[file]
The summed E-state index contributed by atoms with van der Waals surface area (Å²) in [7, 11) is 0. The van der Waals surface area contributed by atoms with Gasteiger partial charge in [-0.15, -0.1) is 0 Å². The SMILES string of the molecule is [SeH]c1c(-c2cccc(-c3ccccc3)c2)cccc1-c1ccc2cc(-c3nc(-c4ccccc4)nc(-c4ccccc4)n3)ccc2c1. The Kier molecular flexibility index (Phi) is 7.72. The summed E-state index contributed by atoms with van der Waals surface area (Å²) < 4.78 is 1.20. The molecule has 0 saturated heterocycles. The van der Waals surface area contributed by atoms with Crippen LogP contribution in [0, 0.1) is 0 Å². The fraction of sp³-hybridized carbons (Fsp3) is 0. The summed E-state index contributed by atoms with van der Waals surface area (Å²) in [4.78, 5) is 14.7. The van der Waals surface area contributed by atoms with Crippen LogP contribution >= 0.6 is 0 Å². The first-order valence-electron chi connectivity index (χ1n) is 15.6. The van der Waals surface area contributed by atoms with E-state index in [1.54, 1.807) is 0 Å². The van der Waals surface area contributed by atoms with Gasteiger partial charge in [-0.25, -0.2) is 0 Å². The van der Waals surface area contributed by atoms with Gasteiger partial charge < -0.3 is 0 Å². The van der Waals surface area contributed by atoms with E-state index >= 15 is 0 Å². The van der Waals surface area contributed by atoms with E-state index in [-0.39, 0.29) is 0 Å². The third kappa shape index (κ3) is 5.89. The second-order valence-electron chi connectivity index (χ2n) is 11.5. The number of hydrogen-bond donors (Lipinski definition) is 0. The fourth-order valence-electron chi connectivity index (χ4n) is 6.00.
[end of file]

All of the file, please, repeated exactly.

The summed E-state index contributed by atoms with van der Waals surface area (Å²) in [7, 11) is 0. The van der Waals surface area contributed by atoms with Gasteiger partial charge in [-0.15, -0.1) is 0 Å². The SMILES string of the molecule is [SeH]c1c(-c2cccc(-c3ccccc3)c2)cccc1-c1ccc2cc(-c3nc(-c4ccccc4)nc(-c4ccccc4)n3)ccc2c1. The Kier molecular flexibility index (Phi) is 7.72. The summed E-state index contributed by atoms with van der Waals surface area (Å²) < 4.78 is 1.20. The molecule has 0 saturated heterocycles. The van der Waals surface area contributed by atoms with Crippen LogP contribution in [0, 0.1) is 0 Å². The fraction of sp³-hybridized carbons (Fsp3) is 0. The summed E-state index contributed by atoms with van der Waals surface area (Å²) in [4.78, 5) is 14.7. The van der Waals surface area contributed by atoms with Crippen LogP contribution >= 0.6 is 0 Å². The first-order valence-electron chi connectivity index (χ1n) is 15.6. The van der Waals surface area contributed by atoms with E-state index in [1.54, 1.807) is 0 Å². The van der Waals surface area contributed by atoms with Gasteiger partial charge in [-0.25, -0.2) is 0 Å². The van der Waals surface area contributed by atoms with Gasteiger partial charge < -0.3 is 0 Å². The van der Waals surface area contributed by atoms with E-state index >= 15 is 0 Å². The van der Waals surface area contributed by atoms with E-state index in [-0.39, 0.29) is 0 Å². The third kappa shape index (κ3) is 5.89. The second-order valence-electron chi connectivity index (χ2n) is 11.5. The number of hydrogen-bond donors (Lipinski definition) is 0. The fourth-order valence-electron chi connectivity index (χ4n) is 6.00.